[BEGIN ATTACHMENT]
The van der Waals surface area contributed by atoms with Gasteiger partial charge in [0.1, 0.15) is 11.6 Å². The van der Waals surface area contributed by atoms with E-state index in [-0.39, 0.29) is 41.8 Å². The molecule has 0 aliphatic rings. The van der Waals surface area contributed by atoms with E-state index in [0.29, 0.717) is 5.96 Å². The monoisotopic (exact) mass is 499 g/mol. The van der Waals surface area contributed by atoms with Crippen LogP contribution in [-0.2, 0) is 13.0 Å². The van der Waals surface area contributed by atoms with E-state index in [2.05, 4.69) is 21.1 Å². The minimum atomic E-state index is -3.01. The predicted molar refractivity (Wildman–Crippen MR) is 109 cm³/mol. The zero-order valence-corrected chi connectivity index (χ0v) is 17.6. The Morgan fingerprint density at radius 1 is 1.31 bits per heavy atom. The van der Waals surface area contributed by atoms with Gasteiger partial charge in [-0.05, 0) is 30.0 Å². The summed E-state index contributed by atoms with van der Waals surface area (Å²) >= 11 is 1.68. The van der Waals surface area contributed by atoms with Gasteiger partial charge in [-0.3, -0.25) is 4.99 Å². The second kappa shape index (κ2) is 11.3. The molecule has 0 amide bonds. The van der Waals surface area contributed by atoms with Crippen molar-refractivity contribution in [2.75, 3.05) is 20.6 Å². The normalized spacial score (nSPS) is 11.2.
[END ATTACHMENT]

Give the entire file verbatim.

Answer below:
The van der Waals surface area contributed by atoms with Gasteiger partial charge in [0.1, 0.15) is 11.6 Å². The van der Waals surface area contributed by atoms with E-state index in [-0.39, 0.29) is 41.8 Å². The molecule has 0 aliphatic rings. The van der Waals surface area contributed by atoms with E-state index in [0.29, 0.717) is 5.96 Å². The monoisotopic (exact) mass is 499 g/mol. The van der Waals surface area contributed by atoms with Crippen LogP contribution in [-0.2, 0) is 13.0 Å². The van der Waals surface area contributed by atoms with E-state index in [2.05, 4.69) is 21.1 Å². The minimum atomic E-state index is -3.01. The predicted molar refractivity (Wildman–Crippen MR) is 109 cm³/mol. The zero-order valence-corrected chi connectivity index (χ0v) is 17.6. The Morgan fingerprint density at radius 1 is 1.31 bits per heavy atom. The van der Waals surface area contributed by atoms with Gasteiger partial charge in [-0.05, 0) is 30.0 Å². The summed E-state index contributed by atoms with van der Waals surface area (Å²) >= 11 is 1.68. The van der Waals surface area contributed by atoms with Gasteiger partial charge in [-0.3, -0.25) is 4.99 Å². The second kappa shape index (κ2) is 11.3. The molecule has 0 amide bonds. The van der Waals surface area contributed by atoms with Crippen molar-refractivity contribution in [2.75, 3.05) is 20.6 Å². The normalized spacial score (nSPS) is 11.2.